How to take better decisions!

The last 20 years have been marked by an important evolution in technological innovation, making access to information increasingly simple and widespread. Concepts as big data, data analysis, statistics, will become increasingly in our daily vocabulary

This transformation led to an increased complexity of the analysis performed, making it harder to organizations to be yet ready for this new environment, with implications in loss of productivity or myopia in decisions due to lack of time.

In order to help dealing with that need for a better decision-making process, we hereby have outlined two tools that can help your teams in achieving its’ goals on an more straightforward way. 

a) Eisenhower Matrix: created by Commander Dwight David Eisenhower to try to improve time management by categorizing tasks between important or not important and urgent and not urgent.

  • Important

Urgent: To do

Important tasks for the goals to be done on time. Recommendation: it is important to avoid overcrowding this indicator not to be overwhelmed to perform the tasks under emergency pressure.

Not Urgent: To decide

The tasks that are important to fulfil goals but that can be carried out in a comfortable period of time. Recommendation: do not overload this indicator once it can lead to no action and spend a lot of time in the planning part.

  • Not important

Delegate

It is important to delegate urgent tasks that do not have a strong impact on fulfilling goals. Recommendation: it is necessary to communicate the tasks in a clear and objective way so that delegating does not become self-defeating.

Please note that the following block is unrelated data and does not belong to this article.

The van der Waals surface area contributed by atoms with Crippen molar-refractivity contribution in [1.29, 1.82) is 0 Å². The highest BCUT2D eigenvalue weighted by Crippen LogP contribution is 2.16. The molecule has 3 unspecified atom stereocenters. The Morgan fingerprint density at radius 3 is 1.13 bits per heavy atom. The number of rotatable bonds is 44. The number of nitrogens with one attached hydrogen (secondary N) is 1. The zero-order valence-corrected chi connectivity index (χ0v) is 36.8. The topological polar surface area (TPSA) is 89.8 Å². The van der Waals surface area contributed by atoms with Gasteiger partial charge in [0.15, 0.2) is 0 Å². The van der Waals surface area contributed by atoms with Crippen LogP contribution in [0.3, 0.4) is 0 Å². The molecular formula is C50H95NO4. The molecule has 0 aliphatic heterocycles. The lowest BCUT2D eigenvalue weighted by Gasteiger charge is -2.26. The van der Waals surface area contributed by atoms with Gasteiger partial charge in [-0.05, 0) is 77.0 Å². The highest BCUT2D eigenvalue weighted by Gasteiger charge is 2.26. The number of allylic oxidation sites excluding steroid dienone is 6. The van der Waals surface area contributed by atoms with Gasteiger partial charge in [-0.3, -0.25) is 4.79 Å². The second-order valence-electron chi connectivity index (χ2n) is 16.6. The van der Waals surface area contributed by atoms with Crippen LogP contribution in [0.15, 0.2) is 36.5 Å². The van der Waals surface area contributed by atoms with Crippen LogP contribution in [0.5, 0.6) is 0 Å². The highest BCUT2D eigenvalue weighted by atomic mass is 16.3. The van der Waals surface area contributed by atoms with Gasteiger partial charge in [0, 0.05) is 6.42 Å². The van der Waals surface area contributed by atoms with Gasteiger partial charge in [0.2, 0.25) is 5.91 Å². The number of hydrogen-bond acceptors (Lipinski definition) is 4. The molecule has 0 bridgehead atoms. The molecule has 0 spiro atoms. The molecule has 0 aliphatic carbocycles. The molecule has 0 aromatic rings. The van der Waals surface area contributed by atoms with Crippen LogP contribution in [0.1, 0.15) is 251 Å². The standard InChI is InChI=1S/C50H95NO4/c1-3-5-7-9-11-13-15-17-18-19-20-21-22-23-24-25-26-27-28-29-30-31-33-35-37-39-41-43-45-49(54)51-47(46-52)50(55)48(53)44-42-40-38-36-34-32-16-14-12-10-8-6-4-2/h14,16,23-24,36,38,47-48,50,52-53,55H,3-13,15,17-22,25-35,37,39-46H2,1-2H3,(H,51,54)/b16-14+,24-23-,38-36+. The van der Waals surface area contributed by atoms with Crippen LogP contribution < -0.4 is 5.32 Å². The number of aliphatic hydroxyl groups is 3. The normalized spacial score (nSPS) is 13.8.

Erase

These tasks should not take an active part of your time. Tip: These tasks can become tasks in different indicators over time, so watch them from time to time.

b) Rule 40-70: created by General Colin Powell to help decision-making processes. The fear of making difficult decisions leads us to the need to seek information or advice while not being sure how much information is necessary for a good decision and when is the right time to do so. According to Gen, Powell  we must make the decision when we have 40% to 70% of required information. Waiting to have more than 70% delays the process and can lead to undesirable delays. Having less than 40% makes decision-making too risky as some of the key variables remain not known.

“These two tools are imple methodologies to improve the decision-making process of an organization, as well as manage its resources. Just like the other tools, practice makes perfect.”

“You can achieve anything you want when you stop trying to do everything”